The myth of the comprehensive historical archive

From the outset, Wikipedia has espoused the ideals of free and open knowledge, catalyzing a mass authorship of cultural history worldwide. As the site on which narratives are drafted, contested, revised, and cited, Wikipedia attempts a hopeful and earnest approximation of a comprehensive and democratically authored history. This is of course an impossible goal. Realizing an archive that is both complete and democratic is a task of a mythic proportion. It would require establishing technological, educational, and cultural resource equity worldwide, and the deprioritization of Eurocentric historical narratives and English-language Wiki. Nonetheless, Wikipedians are collectively invested in constructing an archive of infinite scope and complexity. We are enamored of this mythic, utopian vision.

Myths as metaphors for infinite tasks of unfathomable scope abound throughout culture. Perhaps the most well known is that of Sisyphus eternally pushing a boulder uphill, and of Penelope’s endless weaving and unweaving her tapestry. The interminable tasks themselves are generally not the focus when we speak of them. Rather, they are metaphors for present or past situations and offer propositions for imagining the future. As with other myths, the quest for a comprehensive encyclopedia is itself significant, but the various discourses it catalyzes and contributes to are just as important. These discourses are Wikipedia-specific but they relate to issues symptomatic of local and international sociopolitical conditions. 

The Black Lunch Table Wikipedia project is inspired by the myth, the potential possibility. The work we do contributes to discourse around resource equity, gender and racial bias, and knowledge gaps within and beyond Wikipedia. Our work both directly and indirectly affects change around those issues. While we don’t imagine our project will be able to solve all of its own goals, we do hope that our engagement with Wikipedia will affect how folks conceive of historical authorship more broadly and that they will come to share our belief that histories are neither static nor linear. Through educating the public about our project, as it works to identify knowledge gaps on Wikipedia, we hope that everyone will feel they can and should contribute to historical authorship, as we all have something at stake in how our histories are told.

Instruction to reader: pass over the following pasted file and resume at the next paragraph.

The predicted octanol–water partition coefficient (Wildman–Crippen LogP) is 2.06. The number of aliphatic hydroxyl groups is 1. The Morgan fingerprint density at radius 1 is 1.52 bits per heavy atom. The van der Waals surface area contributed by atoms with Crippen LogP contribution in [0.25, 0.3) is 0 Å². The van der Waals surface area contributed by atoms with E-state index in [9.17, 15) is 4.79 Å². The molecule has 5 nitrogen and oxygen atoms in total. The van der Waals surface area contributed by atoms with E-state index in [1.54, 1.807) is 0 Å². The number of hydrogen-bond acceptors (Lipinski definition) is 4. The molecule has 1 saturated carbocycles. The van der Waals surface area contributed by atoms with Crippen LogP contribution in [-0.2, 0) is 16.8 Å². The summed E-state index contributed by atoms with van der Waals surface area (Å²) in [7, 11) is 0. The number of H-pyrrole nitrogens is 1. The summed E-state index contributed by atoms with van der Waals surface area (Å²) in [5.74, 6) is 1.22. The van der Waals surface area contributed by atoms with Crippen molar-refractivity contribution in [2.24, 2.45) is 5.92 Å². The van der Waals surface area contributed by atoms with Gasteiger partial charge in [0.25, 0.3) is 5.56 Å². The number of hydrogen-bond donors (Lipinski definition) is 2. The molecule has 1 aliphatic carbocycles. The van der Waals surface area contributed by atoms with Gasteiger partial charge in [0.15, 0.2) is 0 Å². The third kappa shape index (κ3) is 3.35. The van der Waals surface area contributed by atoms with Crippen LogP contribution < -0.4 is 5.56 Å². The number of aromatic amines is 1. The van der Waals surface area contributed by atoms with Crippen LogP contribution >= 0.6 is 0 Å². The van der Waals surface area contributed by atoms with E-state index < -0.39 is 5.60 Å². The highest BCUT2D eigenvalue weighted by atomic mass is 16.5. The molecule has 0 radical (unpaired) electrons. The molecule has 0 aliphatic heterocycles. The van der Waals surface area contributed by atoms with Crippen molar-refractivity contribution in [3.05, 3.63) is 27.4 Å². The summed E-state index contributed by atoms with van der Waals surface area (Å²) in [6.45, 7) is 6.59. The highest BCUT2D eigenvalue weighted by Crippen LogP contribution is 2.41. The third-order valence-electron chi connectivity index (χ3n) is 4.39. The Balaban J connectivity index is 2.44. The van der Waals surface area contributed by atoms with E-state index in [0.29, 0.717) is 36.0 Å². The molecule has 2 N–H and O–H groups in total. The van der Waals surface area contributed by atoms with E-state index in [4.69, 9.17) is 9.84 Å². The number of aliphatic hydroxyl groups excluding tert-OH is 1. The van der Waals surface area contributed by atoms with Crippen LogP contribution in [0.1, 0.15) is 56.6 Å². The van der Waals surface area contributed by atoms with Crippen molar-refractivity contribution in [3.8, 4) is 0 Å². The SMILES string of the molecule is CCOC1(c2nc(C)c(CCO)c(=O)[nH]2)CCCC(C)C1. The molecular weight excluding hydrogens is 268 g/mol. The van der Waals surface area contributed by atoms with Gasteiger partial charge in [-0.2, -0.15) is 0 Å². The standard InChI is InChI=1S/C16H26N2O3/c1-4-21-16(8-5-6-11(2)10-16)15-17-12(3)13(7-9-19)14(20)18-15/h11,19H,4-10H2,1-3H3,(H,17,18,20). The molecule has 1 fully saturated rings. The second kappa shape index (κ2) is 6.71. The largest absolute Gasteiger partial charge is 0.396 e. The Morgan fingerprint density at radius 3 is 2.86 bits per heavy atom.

Mythic Being : Who is Black Lunch Table?

The Black Lunch Table (BLT) is an ongoing collaboration founded by artists Jina Valentine and Heather Hart that intends to fill holes in the documentation of contemporary art history. Our project is inspired by questions related to authorship: who writes the record? what is omitted from the record? Who has access to knowledge and its production determines what is included in the historical record. Authoring the dominant historical narrative means determining who is other and the terms by which they are treated as such. BLT is a critical gesture to disrupt that narrative. Our project mobilizes a democratic rewriting of contemporary art and cultural history, with the overall aim of filling gaps in and decentralizing authorship of the dominant historical record. 

Black Lunch Table began in 2005 at the Skowhegan School of Painting and Sculpture in Maine. Organized around literal and metaphorical lunch tables, BLT takes the school lunchroom phenomenon as its starting point. It has existed in numerous forms since then, and is presently comprised of a series of community roundtables, an online oral history archive, and Wikipedia project. 

As we researched models for the BLT archive and noted those artists omitted from the larger art historical archives, we wondered what artists had also been omitted from the world’s most widely referenced encyclopedia. We were surprised by how many there were. Our Wikipedia project redresses these omissions. The BLT Wikipedia project mobilizes a collective authoring of articles on the lives and works of Black artists. When we began our Wikipedia project in 2014, important figures such as Fred Moten, Hamza Walker, Meschac Gaba, Peggy Cooper Cafritz, and Valerie Cassel Oliver were all without pages. Five years later, each has a page that began as a BLT target. We are inspired to continue this work as we note what artists, curators, and art historians remain under-documented on Wikipedia.

Excerpted from: The myth of the comprehensive historical archive, Jina Valentine w/ ed. Eliza Myrie & Heather Hart


Reagle, J., & Koerner, J. (Eds.). (2020). Wikipedia@20: Stories of an Incomplete Revolution. Cambridge, MA: MIT PRess.